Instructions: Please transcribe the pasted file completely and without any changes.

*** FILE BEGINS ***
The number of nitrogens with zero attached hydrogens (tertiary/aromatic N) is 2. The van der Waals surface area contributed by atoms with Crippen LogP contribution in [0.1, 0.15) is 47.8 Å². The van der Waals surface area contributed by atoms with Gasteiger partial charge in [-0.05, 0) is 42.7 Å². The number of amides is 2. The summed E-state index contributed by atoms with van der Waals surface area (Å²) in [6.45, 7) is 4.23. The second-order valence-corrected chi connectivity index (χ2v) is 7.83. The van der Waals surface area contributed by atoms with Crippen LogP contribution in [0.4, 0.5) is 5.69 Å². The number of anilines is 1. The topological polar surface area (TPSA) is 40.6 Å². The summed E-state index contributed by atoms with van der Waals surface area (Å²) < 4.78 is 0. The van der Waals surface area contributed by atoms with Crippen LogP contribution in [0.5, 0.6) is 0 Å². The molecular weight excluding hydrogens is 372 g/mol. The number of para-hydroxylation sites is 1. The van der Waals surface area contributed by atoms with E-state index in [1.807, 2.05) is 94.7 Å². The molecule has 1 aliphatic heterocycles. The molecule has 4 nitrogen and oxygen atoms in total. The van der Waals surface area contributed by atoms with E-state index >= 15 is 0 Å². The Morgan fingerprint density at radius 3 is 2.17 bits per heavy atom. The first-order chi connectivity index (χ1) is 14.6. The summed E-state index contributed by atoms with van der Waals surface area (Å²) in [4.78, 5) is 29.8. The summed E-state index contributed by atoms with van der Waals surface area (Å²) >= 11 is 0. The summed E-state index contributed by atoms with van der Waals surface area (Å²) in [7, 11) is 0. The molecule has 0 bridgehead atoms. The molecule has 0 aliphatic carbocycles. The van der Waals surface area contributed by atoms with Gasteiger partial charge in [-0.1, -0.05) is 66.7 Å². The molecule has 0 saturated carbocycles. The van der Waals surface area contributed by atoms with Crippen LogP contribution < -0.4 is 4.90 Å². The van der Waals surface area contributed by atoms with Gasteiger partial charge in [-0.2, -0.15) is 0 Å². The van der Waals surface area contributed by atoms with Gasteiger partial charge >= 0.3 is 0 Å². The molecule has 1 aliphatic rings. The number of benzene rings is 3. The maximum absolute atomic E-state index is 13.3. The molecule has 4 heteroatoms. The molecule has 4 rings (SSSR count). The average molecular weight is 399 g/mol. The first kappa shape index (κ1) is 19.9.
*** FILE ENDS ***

The number of nitrogens with zero attached hydrogens (tertiary/aromatic N) is 2. The van der Waals surface area contributed by atoms with Crippen LogP contribution in [0.1, 0.15) is 47.8 Å². The van der Waals surface area contributed by atoms with Gasteiger partial charge in [-0.05, 0) is 42.7 Å². The number of amides is 2. The summed E-state index contributed by atoms with van der Waals surface area (Å²) in [6.45, 7) is 4.23. The second-order valence-corrected chi connectivity index (χ2v) is 7.83. The van der Waals surface area contributed by atoms with Crippen LogP contribution in [0.4, 0.5) is 5.69 Å². The number of anilines is 1. The topological polar surface area (TPSA) is 40.6 Å². The summed E-state index contributed by atoms with van der Waals surface area (Å²) < 4.78 is 0. The van der Waals surface area contributed by atoms with Crippen LogP contribution in [0.5, 0.6) is 0 Å². The molecular weight excluding hydrogens is 372 g/mol. The number of para-hydroxylation sites is 1. The van der Waals surface area contributed by atoms with E-state index in [1.807, 2.05) is 94.7 Å². The molecule has 1 aliphatic heterocycles. The molecule has 4 nitrogen and oxygen atoms in total. The van der Waals surface area contributed by atoms with E-state index >= 15 is 0 Å². The Morgan fingerprint density at radius 3 is 2.17 bits per heavy atom. The first-order chi connectivity index (χ1) is 14.6. The summed E-state index contributed by atoms with van der Waals surface area (Å²) in [4.78, 5) is 29.8. The summed E-state index contributed by atoms with van der Waals surface area (Å²) >= 11 is 0. The summed E-state index contributed by atoms with van der Waals surface area (Å²) in [7, 11) is 0. The molecule has 0 bridgehead atoms. The molecule has 0 aliphatic carbocycles. The van der Waals surface area contributed by atoms with Gasteiger partial charge in [-0.1, -0.05) is 66.7 Å². The molecule has 0 saturated carbocycles. The van der Waals surface area contributed by atoms with Crippen LogP contribution < -0.4 is 4.90 Å². The van der Waals surface area contributed by atoms with Gasteiger partial charge in [-0.2, -0.15) is 0 Å². The van der Waals surface area contributed by atoms with Gasteiger partial charge >= 0.3 is 0 Å². The molecule has 1 aliphatic rings. The number of benzene rings is 3. The maximum absolute atomic E-state index is 13.3. The molecule has 4 heteroatoms. The molecule has 4 rings (SSSR count). The average molecular weight is 399 g/mol. The first kappa shape index (κ1) is 19.9.